The BMA raised concerns that the Health Bill will give economic regulator Monitor the same powers as the Office of Fair Trading that apply to a number of privatised industries. It calls for a number of amendments to the Bill to remove the duty of Monitor to promote competition in the NHS.
The BMA also said it feared that Monitor would focus more on enforcing competition than on the provision of effective healthcare and that legal challenges could divert healthcare providers and commissioners from ensuring high quality care.
Dr Hamish Meldrum, chairman of BMA council, said privatisation is not the right model for the NHS. ‘The consequences of failure in healthcare are far more serious than in other industries,' he said.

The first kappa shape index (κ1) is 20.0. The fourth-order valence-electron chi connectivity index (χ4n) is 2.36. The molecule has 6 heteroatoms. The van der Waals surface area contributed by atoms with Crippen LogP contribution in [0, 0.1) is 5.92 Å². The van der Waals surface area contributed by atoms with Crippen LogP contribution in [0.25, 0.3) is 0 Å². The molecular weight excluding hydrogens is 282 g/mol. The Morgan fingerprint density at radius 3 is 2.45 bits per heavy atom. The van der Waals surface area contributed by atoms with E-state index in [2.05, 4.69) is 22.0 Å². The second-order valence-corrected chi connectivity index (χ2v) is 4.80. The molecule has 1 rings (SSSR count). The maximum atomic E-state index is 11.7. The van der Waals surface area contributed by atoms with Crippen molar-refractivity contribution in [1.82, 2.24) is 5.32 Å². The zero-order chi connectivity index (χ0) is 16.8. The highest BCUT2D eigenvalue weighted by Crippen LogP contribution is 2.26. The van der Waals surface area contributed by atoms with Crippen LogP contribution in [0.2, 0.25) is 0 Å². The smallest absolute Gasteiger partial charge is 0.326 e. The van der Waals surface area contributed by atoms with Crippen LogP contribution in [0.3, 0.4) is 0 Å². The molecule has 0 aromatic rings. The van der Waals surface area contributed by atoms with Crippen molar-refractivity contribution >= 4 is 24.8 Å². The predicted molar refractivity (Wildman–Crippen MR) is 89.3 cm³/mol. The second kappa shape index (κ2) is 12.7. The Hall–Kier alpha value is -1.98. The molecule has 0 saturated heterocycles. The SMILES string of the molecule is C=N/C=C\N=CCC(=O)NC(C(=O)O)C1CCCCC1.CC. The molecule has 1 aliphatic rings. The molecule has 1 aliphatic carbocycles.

'At best, providers of care will be distracted from their main responsibility of providing excellent services. At worst, hospitals will close – not necessarily for appropriate reasons – and large groups of patients will have greater difficulty in accessing the care they need.
‘The role of the regulator should not be to enforce potentially damaging competition but to ensure comprehensive, high quality care and to protect patients.’